Denver school board member Tay Anderson has denied an accusation leveled by the activist organization Black Lives Matter 5280 that he sexually assaulted a woman.
In a statement issued Saturday morning, Anderson also asked for more information about the accusations and expressed a desire to be “accountable to the community I serve.”
On Friday, Black Lives Matter 5280 issued a statement saying a woman approached the group in February to say Anderson had sexually assaulted her. The statement said Anderson is not welcome at the group’s meetings or events until he takes certain steps to be accountable.
“At the request of the alleged survivor, we are publicly sharing this information in hopes of ensuring her and all of our safety and well-being,” the statement said. The organization said the accusations have not gone through a “formal legal process,” but the group is committed to “protecting, uplifting, and believing Black women, decidedly as it relates to sexual violence.”
The statement said the accuser wants to remain anonymous and asked that people respect her boundaries. The organization — the Denver chapter of a decentralized national movement to address racism and anti-Black violence — said the accuser wants Anderson to make a public apology and seek assistance from a licensed professional with relevant expertise.
Until Anderson takes those steps, “he will not be welcome to share space with BLM5280 physically or on any of our platforms,” the statement says.
After initially declining to comment Friday, Anderson issued a statement Saturday morning that denied the accusations and expressed hurt that he had not been approached privately about them.
“These allegations are gut-wrenching because I have not sexually assaulted anyone,” he said. “I am not aware of any actions of mine that could be considered or construed as sexual assault. I am not aware of any past partners who have considered anything I have done as sexual assault.”
The Denver school board released a statement later Saturday saying that the school district “honors and values the voices of individuals who courageously bring forward reports or allegations of sexual misconduct” and that at this point “the Board has confirmed that there is no pending criminal investigation or charge.”
“These allegations are very serious and the Board will need to ensure that those involved, whether bringing or responding to a concern, are treated fairly and with due process,” the statement said. “Sharing an experience of sexual assault is extremely difficult, and we honor the way any individual chooses to share their personal story.”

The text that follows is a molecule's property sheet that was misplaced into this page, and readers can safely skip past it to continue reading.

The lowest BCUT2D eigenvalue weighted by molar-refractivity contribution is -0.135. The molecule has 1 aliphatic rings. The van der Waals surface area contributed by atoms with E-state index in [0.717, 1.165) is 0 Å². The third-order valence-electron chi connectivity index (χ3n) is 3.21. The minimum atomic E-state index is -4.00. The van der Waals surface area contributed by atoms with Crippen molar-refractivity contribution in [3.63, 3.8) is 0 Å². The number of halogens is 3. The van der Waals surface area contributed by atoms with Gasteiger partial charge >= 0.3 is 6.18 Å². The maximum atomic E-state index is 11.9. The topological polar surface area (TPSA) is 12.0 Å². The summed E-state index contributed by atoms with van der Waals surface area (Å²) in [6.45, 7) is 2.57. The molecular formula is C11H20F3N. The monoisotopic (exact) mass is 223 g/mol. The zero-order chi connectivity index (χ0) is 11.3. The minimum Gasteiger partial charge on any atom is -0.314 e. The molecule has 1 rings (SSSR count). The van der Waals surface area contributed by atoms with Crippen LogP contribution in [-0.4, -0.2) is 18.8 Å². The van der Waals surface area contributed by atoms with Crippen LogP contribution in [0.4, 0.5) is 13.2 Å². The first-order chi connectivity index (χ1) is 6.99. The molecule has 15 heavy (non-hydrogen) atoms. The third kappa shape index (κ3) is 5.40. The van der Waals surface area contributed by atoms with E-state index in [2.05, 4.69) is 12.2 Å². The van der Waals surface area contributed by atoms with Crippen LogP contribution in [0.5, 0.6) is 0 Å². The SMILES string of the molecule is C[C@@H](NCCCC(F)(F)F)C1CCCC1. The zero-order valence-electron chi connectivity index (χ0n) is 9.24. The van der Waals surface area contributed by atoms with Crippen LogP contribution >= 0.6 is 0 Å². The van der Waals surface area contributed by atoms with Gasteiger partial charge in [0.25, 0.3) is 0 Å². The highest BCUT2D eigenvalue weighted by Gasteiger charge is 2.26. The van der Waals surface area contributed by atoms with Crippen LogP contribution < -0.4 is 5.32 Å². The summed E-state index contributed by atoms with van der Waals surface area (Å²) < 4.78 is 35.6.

Become a Chalkbeat sponsor
The statement — signed by Anderson’s six fellow board members — said the board will review any additional information it receives immediately and consider appropriate next steps.
Anderson, 22, was elected to the Denver school board in 2019. He is a Denver Public Schools graduate and worked for the school district as a restorative practices coordinator before he was elected. He left that job because board members cannot be employed by the district.
Anderson has also long been an activist in the Black Lives Matter movement, organizing and leading protests and rallies since he was a student at Denver’s Manual High School. Last summer, he helped lead protests against racism and police brutality in the wake of the death of George Floyd, a Black man killed by a white police officer in Minneapolis.
As a school board member, Anderson helped lead a successful effort to remove police officers from schools. He has also championed all-gender restrooms, advocated for gun safety measures, and pushed the district to make free menstrual products available in schools.
Anderson frequently has been the target of intense criticism, usually from conservatives, for his activism and outspoken social media presence.
In his response, Anderson lamented that there was no first name, date, or other details that would allow him to respond to the allegations with specifics. He said he was “unclear why BLM5280 thinks this approach is in the spirit of restorative/transformative justice as they claim.”
“Our community deserves leadership that is willing to welcome restorative practices and conversations that address, repair, and affirm our commitment to ending sexual assault and sexual violence,” he said. “I want to be a part of that conversation and accountable to the community I serve. Until I and the broader community have more comprehensive information, I cannot take the actions requested in the BLM5280 statement or address conduct I have no knowledge of.”